Augmented reality game developer Niantic has decided to give its players the opportunity to profile themselves on Pokémon GO with a PokéStop nomination system.
While an international launch date has not yet been announced, the company announced on Tuesday to launch an early beta test of the nomination system. The beta version of the system is limited to level 40 players in Brazil and South Korea, excluding children's accounts.
Nominated. Niantic will ask users to submit photos of the site and its surroundings along with a description. Niantic will conduct a crowdsourcing approach to review nominations, with participants in the Ingress Operation Portal Recon (OPR) project acting as jury.
In Niantic's support documentation, the company reveals the criteria by which OPR agents evaluate nominations. In general, Niantic is looking for a place "with a cool history, a place in history, or a pedagogical value." Suitable locations include art installations, unique architecture, public parks, libraries and places of worship, transit stations and local hot spots.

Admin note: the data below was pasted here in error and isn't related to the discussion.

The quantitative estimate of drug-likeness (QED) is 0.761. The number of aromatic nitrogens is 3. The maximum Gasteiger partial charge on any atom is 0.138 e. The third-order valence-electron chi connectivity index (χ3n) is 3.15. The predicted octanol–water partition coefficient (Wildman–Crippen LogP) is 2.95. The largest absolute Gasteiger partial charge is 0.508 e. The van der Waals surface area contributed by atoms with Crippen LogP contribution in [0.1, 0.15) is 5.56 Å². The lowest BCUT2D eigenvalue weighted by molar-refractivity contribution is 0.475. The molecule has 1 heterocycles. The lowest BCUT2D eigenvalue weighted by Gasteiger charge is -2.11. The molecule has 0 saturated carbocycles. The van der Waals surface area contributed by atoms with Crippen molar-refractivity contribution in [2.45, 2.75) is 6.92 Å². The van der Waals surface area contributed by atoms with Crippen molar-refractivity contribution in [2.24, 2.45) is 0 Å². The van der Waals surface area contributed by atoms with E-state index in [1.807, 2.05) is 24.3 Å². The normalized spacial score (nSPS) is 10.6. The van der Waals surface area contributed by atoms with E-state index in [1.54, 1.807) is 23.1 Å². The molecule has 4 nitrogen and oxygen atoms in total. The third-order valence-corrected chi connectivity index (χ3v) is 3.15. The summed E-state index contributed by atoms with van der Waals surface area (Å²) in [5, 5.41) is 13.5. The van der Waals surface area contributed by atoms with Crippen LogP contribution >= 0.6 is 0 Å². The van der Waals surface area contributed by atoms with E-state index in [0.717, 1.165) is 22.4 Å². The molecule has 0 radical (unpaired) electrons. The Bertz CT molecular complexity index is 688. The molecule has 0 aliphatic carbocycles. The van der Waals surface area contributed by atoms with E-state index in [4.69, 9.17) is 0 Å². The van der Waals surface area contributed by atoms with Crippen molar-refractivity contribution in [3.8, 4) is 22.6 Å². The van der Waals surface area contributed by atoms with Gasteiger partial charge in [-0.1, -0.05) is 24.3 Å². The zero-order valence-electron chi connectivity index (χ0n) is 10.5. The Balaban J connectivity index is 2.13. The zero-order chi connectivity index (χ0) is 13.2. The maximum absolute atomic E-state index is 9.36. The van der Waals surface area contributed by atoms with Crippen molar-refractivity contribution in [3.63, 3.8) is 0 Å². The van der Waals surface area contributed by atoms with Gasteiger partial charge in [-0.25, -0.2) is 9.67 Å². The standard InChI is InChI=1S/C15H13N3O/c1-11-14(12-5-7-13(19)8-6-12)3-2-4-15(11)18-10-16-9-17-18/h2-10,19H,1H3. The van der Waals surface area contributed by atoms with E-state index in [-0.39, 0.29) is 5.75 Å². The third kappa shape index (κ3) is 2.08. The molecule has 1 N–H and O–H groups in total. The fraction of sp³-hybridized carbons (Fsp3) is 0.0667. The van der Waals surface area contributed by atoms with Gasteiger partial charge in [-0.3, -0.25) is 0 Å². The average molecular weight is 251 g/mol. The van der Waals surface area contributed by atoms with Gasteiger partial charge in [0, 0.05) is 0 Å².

Similarly, the company also describes what will make nominations ineligible. For example, places with no safe access for pedestrians are rejected, as well as places that hinder fire stations, police districts, hospitals.
Similarly, private homes, schools, child care centers, temporary structures, and "adult-oriented businesses or services" (namely, liquor stores, adult adult entertainment, shooting ranges, and arms dealers) are not accepted. Wide natural landscapes meet the reject pile, but artificial points of interest, such as badges and signage, can be selected.
The submission guidelines reflect some caution that is likely to avoid legal issues for good reason. The company has been confronted with numerous harassment associated with its flagship game, which originated with players entering or swarming certain areas while hunting for AR creatures. In California, while Niantic managed to sack a class-action suit, he faces another lawsuit in which the company denies liability. Internationally, Iran has even banned virtual spaces as a result of the game.
However, while courts may ultimately set a legal precedent for AR locations, courts could serve as an example of how other augmented reality companies could tackle the merging of virtual worlds with real locations.